No matter what – I will be kind


Many decisions that ought to be taken are not taken due to one of the following reasons:
1. we try to rationalize the situation assuming that our finite and limited human minds has infinite comprehension and abilities or
2. we think of the consequences of the decision and are paralyzed for fear of life or fear of being ridiculed.

In today’s text, taken from Joshua 2, we will look at Rahab, who chose to be kind to God’s people NO MATTER WHAT.

As a backdrop to this character, Rahab was a harlot in the wealthy and pagan city Jericho. Joshua, Moses’ successor and God’s appointed sends two spies to spy the land, even Jericho and they arrive at Rahab’s place. The king of Jericho is warned of the spies and he sends a message to Rahab, inquiring about the  spies. Rahab, by faith, recognizing that these spies belonged to the Lord who is God of heaven and earth, welcomed them, hid them and helped them escape. She even misdirected the king’s men who came seeking after the spies. In response, she is given the promise to be spared when the Lord delivers the city of Jericho to Joshua and the Israelites. The consequences of Rahab’s action meant that her life could be in jeopardy from the king of Jericho  or his men. Rahab nonetheless chose to risk her life from the immediate present danger recognizing that her kindness will be repaid life for life (Joshua 2:14). Rahab chose to be kind to the spies NO MATTER WHAT the consequences would be.

Rahab in short can be considered to be a harlot heroine, a hooker who had a heart for God. If Rahab had rationalized or thought of the consequences, she would have possibly cost two spies their lives while her life may have been spared temporarily only until the time when the walls of Jericho came tumbling down and the Lord had given the city to Joshua. Her act of kindness not only did it spare her life eventually, but that of all her family. What is more is that she earned an entry into the Hall of Faith (Hebrews 11:31), and is counted in the same echelon as the patriarch Abraham (James 2:21-25)  and most importantly is one of the few women recorded in the genealogical account of the ultimate conquering King, Jesus Christ (Matthew 1:5). Our acts of kindness on God’s people, undoubtedly will not go unnoticed, and whatever is done even unto the least of the brethren will be counted as done unto God, Jesus the King himself (Matthew 25:40).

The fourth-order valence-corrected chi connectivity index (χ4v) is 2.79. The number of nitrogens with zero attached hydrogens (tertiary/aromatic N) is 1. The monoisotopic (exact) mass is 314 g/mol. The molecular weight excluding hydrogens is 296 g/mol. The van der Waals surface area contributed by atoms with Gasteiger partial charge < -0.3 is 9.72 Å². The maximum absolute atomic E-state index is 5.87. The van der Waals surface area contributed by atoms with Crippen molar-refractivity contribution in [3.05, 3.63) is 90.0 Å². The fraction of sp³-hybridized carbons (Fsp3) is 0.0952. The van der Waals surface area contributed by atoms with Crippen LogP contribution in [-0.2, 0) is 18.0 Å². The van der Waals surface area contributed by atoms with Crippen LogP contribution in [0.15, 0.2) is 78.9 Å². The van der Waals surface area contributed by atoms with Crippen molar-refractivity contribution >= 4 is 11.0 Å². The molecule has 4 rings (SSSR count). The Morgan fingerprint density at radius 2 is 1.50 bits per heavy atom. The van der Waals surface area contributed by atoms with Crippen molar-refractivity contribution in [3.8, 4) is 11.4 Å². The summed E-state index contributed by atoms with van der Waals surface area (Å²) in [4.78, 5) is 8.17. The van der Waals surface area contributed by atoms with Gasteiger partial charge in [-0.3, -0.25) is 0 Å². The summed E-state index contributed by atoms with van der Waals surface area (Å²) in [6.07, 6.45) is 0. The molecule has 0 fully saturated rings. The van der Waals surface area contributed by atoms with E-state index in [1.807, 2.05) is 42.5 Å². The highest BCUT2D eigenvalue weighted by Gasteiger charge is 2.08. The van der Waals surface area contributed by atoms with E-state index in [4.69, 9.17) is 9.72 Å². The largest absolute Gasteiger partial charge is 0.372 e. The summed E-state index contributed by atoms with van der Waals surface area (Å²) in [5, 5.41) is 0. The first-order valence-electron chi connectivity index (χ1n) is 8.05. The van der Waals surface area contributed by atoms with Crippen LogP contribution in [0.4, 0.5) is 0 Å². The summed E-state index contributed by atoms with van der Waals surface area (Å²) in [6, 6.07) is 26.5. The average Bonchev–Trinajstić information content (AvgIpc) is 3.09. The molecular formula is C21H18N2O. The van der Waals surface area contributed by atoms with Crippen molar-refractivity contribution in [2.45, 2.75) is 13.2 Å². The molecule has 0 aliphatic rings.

Also it is interesting to note that Rahab chose to be kind to the spies, NO MATTER WHAT and in return God chose to be kind with Rahab, sparing her life, NO MATTER WHO she was. 

Points to ponder:

  1. Who is God asking of you and me to be kind to today?
  2. Can we take the step to be kind unto one another, without rationalizing or thinking of the consequences, NO MATTER WHAT?

Rahab – in Jesus’ Genealogy


Rahab has been accounted for a few times in the Holy Bible, but did you know that she appears in the ancestry of Jesus?

She is first made known to us in the book of Joshua (Joshua 2), where she shows favor to the two spies that were sent out by Joshua to spy the land of Jericho. She puts her personal safety on line and lies not once, but twice, to the messengers sent by the King of Jericho. The first time she tells them she does not know where these men (Israelite spies) came from (Joshua 2:4), although she knew where they were from (Joshua 2:9-11) and the she tells them that she did not know where they went (Joshua 2:5) while she had hidden them on her rooftop (Joshua 2:6).

She is then mentioned in the book of Hebrew (Hebrew 11:31) along with Joshua and commended for her faith (in action).

Then she is mentioned in the book of James (James 2:25) in the same echelon as Abraham, who is deemed to be the Father of Faith. Faith according to the writer of the Hebrews is defined as “the substance of things hoped for, the evidence of things not seen”. Breen and Kallestad in their book, A Passionate Life, state that Faith is a Four Letter Word. It is not spelled ‘r-i-s-k’, but is spelled ‘s-u-r-e’.

Abraham, a Jew was justified by Faith because of his belief. He knew that he and his son would return as he informs his servants, wait here, I am the lad (Isaac, his son) will go and worship and “We“, not “I” will come back (Genesis 22:5). Though he believed he expressed it in his actions. So did Rahab, a gentile, prostitute (harlot) who proselytized of the victory that the Israelite army (army of God) will have the land of Jericho as she expresses, “I know that the Lord has given you this land” (Joshua 2:9). To make the long story short, in due course of time, she and her family was saved when the Israelites took over the land of Jericho. In a sense, you can say if Abraham was deemed the father of Faith, Rahab can be deemed to be the Mother of Faith.

Matthew 1:5 lists Rahab to be in the ancestry of Jesus Christ himself. Wow, what a testimony.

Point(s) to ponder:

  1. When we believe, let us act. First we must believe (Hebrews 11:31 says Rahab believed and so she acted)
  2. Putting our personal safety/comfort/etc on the line in the hands of men for God is not really paying the cost and God promises to be our shield and bulwark.
  3. Jew (Abraham) or Gentile (Rahab), it does not matter, as long as we ACT on our faith
  4. Faith is a four letter word; it is spelled ‘s-u-r-e’, not ‘r-i-s-k’
  5. Can someone call us the father/mother/brother/sister of Faith? Think about it.